Goldman Sachs (NYSE: GS ) reported a loss yesterday. That's big news because, well, Goldman just doesn't do that. But just how much should we make of The Golden One's loss?
Over at The New York Times, the loss was seen as a serious aberration and a sign of things to come for the banking industry in general:
The misstep by the financial leader speaks to what could be a more lasting shift on Wall Street, which has been steadily retrenching over the last 12 months. While protesters a few blocks away were denouncing greed and "too big to fail" banks, the institutions themselves were coming to grips with the current diminished reality.
Could this be true? Is this a new era in which the great Goldman Sachs is suddenly hamstrung and unable to churn out massive profits? I don't think so. But let's take a closer look at the results from Goldman's business segments.
Fees from capital raising and merger and acquisition advisory services were down significantly from last year and a quarter ago. Why? Because capital raising and deal making were both down broadly. When there is uncertainty in the markets, fewer companies rush to raise money through vehicles like IPOs, and that hurts this part of the business. The same holds for M&A. What's important to remember here is that this is not a secular, "one quarter builds on the last"-kind of business; it's cyclical. Oh, and when it comes to M&A advising, Goldman is still No. 1.
Institutional client services
This is where Goldman does its trading and, generally, pumps out an insane amount of money. For the quarter, the segment was somewhat subdued with $4.1 billion in revenue, which was down 13% from the third quarter of last year. The soft results are primarily because of the bank's fixed income, currency, and commodities division, which was off 36% from last year. Volatility continued during the quarter, so the company's explanation from last quarter -- "high levels of uncertainty and decreased levels of liquidity during the quarter contributed to difficult market-making conditions, particularly in mortgages and commodities, and prompted the firm to operate at generally lower levels of risk" -- probably still holds.
I don't expect markets to stay as volatile as they have been, nor do I expect Goldman to continue operating at reduced risk levels forever.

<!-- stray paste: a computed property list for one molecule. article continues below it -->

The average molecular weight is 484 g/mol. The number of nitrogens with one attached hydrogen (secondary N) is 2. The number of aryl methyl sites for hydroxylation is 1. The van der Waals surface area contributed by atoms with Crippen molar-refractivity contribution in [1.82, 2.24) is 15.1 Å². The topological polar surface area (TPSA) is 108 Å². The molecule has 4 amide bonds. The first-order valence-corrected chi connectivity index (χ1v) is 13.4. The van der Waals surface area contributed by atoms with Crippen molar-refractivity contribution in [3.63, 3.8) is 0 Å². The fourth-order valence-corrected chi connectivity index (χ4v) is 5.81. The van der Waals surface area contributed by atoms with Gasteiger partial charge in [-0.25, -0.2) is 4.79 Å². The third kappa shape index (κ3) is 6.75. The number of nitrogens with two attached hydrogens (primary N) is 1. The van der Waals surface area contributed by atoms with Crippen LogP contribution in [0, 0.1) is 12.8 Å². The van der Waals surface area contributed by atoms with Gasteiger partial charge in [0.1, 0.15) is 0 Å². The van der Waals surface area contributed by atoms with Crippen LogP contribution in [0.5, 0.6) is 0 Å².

Investing and lending
Here's where Goldman took the big hit during the quarter. Net revenue was a negative $2.5 billion, largely because of falling markets and a hefty $1.1 billion drop in the value of Goldman's Industrial and Commercial Bank of China stake.
Should the bad results here be considered a sign of reduced earning power at Goldman? If you assume this means that Goldman is suddenly a terrible investor, then perhaps. But some perspective helps, too -- the bank had revenue of $1 billion here last quarter and $7.5 billion for all of 2010. It's also notable that this is the most volatile segment for Goldman -- pre-tax profit was $4.2 billion in 2010, but a loss of $660 million in 2009 and a hefty $13.5 billion in 2008.
If there's one segment of Goldman that's least prone to huge swings, it's this one. Aching equity markets don't help asset management businesses, but revenue for the segment was off just 4% from last year and the second quarter. The falling market helped bring down assets under management by $23 billion, but the bank still reported net inflows of $6 billion to bring total AUM to $821 billion.
It was far from a stellar quarter for Goldman, but once we put accounting gimmicks aside, it wasn't much of a quarter for the record books for most of the banks in the sector including powerhouse JPMorgan Chase (NYSE: JPM ) , Bank of America (NYSE: BAC ) , and close rival Morgan Stanley (NYSE: MS ) . Those looking at this quarter in a vacuum might think Goldman lost its mojo, but it looks more to me like a bump in the road.
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